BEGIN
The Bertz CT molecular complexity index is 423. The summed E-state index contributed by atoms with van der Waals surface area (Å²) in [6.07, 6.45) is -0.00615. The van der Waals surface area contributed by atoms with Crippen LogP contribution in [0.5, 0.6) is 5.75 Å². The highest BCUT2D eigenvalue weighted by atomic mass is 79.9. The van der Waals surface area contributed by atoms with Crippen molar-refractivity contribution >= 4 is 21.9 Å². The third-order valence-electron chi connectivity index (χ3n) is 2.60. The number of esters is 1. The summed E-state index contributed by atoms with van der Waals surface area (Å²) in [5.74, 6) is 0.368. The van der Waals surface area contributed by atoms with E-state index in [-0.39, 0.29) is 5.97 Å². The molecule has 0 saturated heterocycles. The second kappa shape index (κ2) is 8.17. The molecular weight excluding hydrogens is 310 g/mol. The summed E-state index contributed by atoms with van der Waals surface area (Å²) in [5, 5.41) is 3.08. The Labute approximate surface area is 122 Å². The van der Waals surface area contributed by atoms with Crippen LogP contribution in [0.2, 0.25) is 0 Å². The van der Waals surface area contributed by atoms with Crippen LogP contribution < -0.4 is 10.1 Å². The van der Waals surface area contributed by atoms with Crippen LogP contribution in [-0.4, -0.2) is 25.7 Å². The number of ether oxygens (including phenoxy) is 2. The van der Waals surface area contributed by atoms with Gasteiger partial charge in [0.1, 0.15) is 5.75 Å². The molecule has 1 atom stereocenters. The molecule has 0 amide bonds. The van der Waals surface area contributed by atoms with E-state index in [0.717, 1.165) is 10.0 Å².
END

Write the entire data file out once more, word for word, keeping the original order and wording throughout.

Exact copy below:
The Bertz CT molecular complexity index is 423. The summed E-state index contributed by atoms with van der Waals surface area (Å²) in [6.07, 6.45) is -0.00615. The van der Waals surface area contributed by atoms with Crippen LogP contribution in [0.5, 0.6) is 5.75 Å². The highest BCUT2D eigenvalue weighted by atomic mass is 79.9. The van der Waals surface area contributed by atoms with Crippen molar-refractivity contribution >= 4 is 21.9 Å². The third-order valence-electron chi connectivity index (χ3n) is 2.60. The number of esters is 1. The summed E-state index contributed by atoms with van der Waals surface area (Å²) in [5.74, 6) is 0.368. The van der Waals surface area contributed by atoms with E-state index in [-0.39, 0.29) is 5.97 Å². The molecule has 0 saturated heterocycles. The second kappa shape index (κ2) is 8.17. The molecular weight excluding hydrogens is 310 g/mol. The summed E-state index contributed by atoms with van der Waals surface area (Å²) in [5, 5.41) is 3.08. The Labute approximate surface area is 122 Å². The van der Waals surface area contributed by atoms with Crippen LogP contribution in [0.2, 0.25) is 0 Å². The van der Waals surface area contributed by atoms with Crippen LogP contribution < -0.4 is 10.1 Å². The van der Waals surface area contributed by atoms with Crippen LogP contribution in [-0.4, -0.2) is 25.7 Å². The number of ether oxygens (including phenoxy) is 2. The van der Waals surface area contributed by atoms with Gasteiger partial charge in [0.1, 0.15) is 5.75 Å². The molecule has 1 atom stereocenters. The molecule has 0 amide bonds. The van der Waals surface area contributed by atoms with E-state index in [0.717, 1.165) is 10.0 Å².